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The purpose of this paper is to address the challenge for knowledge exchange between disciplines that study past urban landscapes, such as archaeologists, historians and…
The purpose of this paper is to address the challenge for knowledge exchange between disciplines that study past urban landscapes, such as archaeologists, historians and historical geographers and disciplines that work on new urban landscapes such as architects and spatial planners. It presents the design, deployment and evaluation of a heritage instrument, the “digital cultural biography” (DCB), which aims to allow future-oriented disciplines to make more historical and heritage informed decisions.
The paper makes three contributions. First it presents a methodology to disseminate geographic information across disciplines by applying the biography of the landscape research strategy. Second it translates this methodology to a digital instrument, the DCB, which makes it possible to configure the historical and heritage features diachronically as well as spatially. And third it evaluates the added value of this instrument by organizing a design concourse and applying various evaluation methods. The Roman neighbourhood of Testaccio functions as the use case for this study.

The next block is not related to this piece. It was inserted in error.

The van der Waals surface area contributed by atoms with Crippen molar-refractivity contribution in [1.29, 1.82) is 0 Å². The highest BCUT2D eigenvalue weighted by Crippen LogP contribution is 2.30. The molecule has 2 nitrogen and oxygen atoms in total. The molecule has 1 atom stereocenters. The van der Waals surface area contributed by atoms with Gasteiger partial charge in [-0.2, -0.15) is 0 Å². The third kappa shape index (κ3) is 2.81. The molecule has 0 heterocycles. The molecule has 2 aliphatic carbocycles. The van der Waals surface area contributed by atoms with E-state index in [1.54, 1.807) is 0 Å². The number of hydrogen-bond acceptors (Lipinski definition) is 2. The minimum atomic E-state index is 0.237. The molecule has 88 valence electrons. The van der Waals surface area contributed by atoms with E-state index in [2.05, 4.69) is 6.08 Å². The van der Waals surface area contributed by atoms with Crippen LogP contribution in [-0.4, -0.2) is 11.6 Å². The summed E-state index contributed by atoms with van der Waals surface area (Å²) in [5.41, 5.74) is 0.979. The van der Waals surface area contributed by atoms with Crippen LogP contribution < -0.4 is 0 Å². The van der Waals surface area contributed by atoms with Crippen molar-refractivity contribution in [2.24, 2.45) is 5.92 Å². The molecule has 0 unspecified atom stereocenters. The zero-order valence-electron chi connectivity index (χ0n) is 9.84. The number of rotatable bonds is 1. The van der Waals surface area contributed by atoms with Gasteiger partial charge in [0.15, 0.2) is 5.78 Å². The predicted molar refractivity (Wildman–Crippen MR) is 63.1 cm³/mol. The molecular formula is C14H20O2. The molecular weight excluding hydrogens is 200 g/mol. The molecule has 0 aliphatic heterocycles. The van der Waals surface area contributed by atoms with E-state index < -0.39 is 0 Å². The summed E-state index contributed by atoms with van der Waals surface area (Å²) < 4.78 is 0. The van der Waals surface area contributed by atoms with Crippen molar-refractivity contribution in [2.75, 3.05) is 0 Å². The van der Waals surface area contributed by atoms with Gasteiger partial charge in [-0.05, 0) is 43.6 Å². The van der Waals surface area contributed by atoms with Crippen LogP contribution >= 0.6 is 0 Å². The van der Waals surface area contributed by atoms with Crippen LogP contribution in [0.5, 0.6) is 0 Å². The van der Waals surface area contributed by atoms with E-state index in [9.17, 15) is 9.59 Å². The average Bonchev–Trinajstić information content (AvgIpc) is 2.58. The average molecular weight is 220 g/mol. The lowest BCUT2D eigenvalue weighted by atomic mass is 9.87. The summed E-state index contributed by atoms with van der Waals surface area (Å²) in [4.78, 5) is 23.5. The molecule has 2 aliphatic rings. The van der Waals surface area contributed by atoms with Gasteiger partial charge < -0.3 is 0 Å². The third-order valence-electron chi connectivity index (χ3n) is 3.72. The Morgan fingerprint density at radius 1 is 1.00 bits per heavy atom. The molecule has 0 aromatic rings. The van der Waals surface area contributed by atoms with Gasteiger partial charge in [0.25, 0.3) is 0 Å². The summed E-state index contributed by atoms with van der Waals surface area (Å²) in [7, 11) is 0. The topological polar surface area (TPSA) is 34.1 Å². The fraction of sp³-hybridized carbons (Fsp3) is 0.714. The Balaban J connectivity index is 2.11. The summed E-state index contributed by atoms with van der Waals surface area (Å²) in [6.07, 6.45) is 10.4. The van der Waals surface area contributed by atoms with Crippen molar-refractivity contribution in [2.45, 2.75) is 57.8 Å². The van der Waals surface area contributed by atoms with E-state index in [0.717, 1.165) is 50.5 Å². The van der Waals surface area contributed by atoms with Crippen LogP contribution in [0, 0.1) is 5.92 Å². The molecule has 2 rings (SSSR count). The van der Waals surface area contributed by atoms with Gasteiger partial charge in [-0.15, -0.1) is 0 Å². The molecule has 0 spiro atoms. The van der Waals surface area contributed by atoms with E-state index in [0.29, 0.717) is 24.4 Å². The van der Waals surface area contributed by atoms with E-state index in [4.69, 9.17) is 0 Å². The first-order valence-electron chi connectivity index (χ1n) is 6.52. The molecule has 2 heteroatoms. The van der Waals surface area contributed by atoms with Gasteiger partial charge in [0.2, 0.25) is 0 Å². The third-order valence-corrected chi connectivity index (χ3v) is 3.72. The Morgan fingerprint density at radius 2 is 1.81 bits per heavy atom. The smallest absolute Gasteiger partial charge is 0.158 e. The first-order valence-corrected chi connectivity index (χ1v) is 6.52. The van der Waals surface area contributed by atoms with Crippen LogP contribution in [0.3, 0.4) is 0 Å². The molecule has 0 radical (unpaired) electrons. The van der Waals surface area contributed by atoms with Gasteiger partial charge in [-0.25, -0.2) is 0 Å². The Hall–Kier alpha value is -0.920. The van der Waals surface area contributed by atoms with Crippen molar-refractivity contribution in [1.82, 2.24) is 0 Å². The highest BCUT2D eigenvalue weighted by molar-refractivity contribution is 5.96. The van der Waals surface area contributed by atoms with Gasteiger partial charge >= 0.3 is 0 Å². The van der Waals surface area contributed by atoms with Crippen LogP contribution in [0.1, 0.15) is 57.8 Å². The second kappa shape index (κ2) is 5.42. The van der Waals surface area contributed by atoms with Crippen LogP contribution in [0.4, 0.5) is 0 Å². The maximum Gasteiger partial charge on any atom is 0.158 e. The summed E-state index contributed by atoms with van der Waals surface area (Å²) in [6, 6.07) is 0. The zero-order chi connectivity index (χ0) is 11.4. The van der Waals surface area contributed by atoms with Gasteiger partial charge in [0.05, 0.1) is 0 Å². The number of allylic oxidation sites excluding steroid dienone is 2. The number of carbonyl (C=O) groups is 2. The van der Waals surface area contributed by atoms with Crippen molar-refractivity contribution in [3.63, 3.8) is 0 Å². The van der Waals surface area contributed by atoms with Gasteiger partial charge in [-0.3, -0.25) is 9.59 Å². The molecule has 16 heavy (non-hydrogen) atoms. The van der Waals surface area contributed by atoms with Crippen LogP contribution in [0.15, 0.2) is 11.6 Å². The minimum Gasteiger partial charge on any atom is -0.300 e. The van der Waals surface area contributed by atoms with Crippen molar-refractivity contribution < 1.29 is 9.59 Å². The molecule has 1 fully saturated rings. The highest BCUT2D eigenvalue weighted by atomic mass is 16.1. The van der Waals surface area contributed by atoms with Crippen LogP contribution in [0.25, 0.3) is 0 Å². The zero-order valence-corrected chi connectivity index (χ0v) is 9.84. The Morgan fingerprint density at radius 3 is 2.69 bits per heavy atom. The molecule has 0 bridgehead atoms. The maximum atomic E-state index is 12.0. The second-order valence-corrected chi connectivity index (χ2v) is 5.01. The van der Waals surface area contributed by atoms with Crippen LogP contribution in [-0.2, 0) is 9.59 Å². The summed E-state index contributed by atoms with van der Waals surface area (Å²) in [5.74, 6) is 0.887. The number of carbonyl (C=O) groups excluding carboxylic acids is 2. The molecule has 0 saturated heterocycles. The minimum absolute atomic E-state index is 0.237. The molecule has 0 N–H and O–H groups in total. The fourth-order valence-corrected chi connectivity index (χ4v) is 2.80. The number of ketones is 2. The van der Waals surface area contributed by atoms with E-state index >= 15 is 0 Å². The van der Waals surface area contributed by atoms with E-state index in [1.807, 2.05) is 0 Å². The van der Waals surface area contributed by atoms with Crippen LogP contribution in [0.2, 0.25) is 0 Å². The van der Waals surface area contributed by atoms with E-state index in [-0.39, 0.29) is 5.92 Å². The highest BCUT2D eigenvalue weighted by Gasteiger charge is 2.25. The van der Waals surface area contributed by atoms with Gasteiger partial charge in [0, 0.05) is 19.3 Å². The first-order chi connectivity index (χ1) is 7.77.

The research shows a high potential to use digital tooling based on geospatial technologies to support the dialogue between future and past-oriented disciplines.
The paper discusses how the recently developed biography of the landscape method can be used as a tool for collaboration between heritage managers and spatial planners. Moreover, for the first time it applies and evaluates digital tools and geospatial technologies to support this approach.